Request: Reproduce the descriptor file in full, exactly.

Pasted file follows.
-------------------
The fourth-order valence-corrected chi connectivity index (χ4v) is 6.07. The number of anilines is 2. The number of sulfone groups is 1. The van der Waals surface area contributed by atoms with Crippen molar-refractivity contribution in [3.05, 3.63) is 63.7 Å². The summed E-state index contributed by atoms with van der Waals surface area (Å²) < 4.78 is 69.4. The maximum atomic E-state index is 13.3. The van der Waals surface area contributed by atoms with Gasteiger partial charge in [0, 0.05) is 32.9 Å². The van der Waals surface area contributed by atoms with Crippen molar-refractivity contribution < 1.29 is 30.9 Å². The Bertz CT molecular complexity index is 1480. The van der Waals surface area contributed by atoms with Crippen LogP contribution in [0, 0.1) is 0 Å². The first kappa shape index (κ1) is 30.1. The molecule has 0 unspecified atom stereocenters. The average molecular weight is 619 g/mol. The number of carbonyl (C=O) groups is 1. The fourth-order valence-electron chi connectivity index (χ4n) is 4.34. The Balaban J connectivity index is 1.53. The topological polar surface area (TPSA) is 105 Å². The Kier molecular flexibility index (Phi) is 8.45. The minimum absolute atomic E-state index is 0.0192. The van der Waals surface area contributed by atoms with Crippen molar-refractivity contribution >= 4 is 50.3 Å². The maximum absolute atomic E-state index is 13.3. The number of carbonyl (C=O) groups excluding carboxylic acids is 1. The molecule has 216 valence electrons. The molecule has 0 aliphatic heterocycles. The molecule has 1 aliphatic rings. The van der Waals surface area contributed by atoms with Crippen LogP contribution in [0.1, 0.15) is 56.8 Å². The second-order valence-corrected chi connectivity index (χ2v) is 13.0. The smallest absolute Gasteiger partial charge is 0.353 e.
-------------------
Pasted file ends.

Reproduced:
The fourth-order valence-corrected chi connectivity index (χ4v) is 6.07. The number of anilines is 2. The number of sulfone groups is 1. The van der Waals surface area contributed by atoms with Crippen molar-refractivity contribution in [3.05, 3.63) is 63.7 Å². The summed E-state index contributed by atoms with van der Waals surface area (Å²) < 4.78 is 69.4. The maximum atomic E-state index is 13.3. The van der Waals surface area contributed by atoms with Gasteiger partial charge in [0, 0.05) is 32.9 Å². The van der Waals surface area contributed by atoms with Crippen molar-refractivity contribution < 1.29 is 30.9 Å². The Bertz CT molecular complexity index is 1480. The van der Waals surface area contributed by atoms with Crippen LogP contribution in [0, 0.1) is 0 Å². The first kappa shape index (κ1) is 30.1. The molecule has 0 unspecified atom stereocenters. The average molecular weight is 619 g/mol. The number of carbonyl (C=O) groups is 1. The fourth-order valence-electron chi connectivity index (χ4n) is 4.34. The Balaban J connectivity index is 1.53. The topological polar surface area (TPSA) is 105 Å². The Kier molecular flexibility index (Phi) is 8.45. The minimum absolute atomic E-state index is 0.0192. The van der Waals surface area contributed by atoms with Crippen molar-refractivity contribution >= 4 is 50.3 Å². The maximum absolute atomic E-state index is 13.3. The number of carbonyl (C=O) groups excluding carboxylic acids is 1. The molecule has 216 valence electrons. The molecule has 0 aliphatic heterocycles. The molecule has 1 aliphatic rings. The van der Waals surface area contributed by atoms with Crippen LogP contribution in [0.1, 0.15) is 56.8 Å². The second-order valence-corrected chi connectivity index (χ2v) is 13.0. The smallest absolute Gasteiger partial charge is 0.353 e.